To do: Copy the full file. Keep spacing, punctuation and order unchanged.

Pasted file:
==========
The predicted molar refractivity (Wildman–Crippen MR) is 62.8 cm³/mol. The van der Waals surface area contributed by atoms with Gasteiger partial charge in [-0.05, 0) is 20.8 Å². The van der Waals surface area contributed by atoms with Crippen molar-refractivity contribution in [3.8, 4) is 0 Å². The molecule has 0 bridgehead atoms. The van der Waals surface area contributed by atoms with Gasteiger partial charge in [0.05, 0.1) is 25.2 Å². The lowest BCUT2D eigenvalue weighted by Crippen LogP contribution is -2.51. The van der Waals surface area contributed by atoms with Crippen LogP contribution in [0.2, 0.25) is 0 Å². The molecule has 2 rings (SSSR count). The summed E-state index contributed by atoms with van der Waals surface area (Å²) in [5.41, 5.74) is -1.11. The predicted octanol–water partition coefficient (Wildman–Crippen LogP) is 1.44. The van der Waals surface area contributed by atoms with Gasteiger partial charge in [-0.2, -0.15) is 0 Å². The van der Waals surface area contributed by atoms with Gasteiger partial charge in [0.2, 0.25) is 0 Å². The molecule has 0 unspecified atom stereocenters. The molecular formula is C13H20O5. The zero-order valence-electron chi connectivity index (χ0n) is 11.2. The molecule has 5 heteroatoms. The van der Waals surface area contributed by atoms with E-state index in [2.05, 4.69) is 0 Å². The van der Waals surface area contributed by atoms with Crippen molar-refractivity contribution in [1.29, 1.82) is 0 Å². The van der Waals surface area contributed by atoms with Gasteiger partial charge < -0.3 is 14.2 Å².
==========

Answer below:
The predicted molar refractivity (Wildman–Crippen MR) is 62.8 cm³/mol. The van der Waals surface area contributed by atoms with Gasteiger partial charge in [-0.05, 0) is 20.8 Å². The van der Waals surface area contributed by atoms with Crippen molar-refractivity contribution in [3.8, 4) is 0 Å². The molecule has 0 bridgehead atoms. The van der Waals surface area contributed by atoms with Gasteiger partial charge in [0.05, 0.1) is 25.2 Å². The lowest BCUT2D eigenvalue weighted by Crippen LogP contribution is -2.51. The van der Waals surface area contributed by atoms with Crippen LogP contribution in [0.2, 0.25) is 0 Å². The molecule has 2 rings (SSSR count). The summed E-state index contributed by atoms with van der Waals surface area (Å²) in [5.41, 5.74) is -1.11. The predicted octanol–water partition coefficient (Wildman–Crippen LogP) is 1.44. The van der Waals surface area contributed by atoms with Gasteiger partial charge in [-0.2, -0.15) is 0 Å². The van der Waals surface area contributed by atoms with Gasteiger partial charge in [0.2, 0.25) is 0 Å². The molecule has 0 unspecified atom stereocenters. The molecular formula is C13H20O5. The zero-order valence-electron chi connectivity index (χ0n) is 11.2. The molecule has 5 heteroatoms. The van der Waals surface area contributed by atoms with E-state index in [2.05, 4.69) is 0 Å². The van der Waals surface area contributed by atoms with Crippen molar-refractivity contribution in [1.29, 1.82) is 0 Å². The van der Waals surface area contributed by atoms with Gasteiger partial charge < -0.3 is 14.2 Å².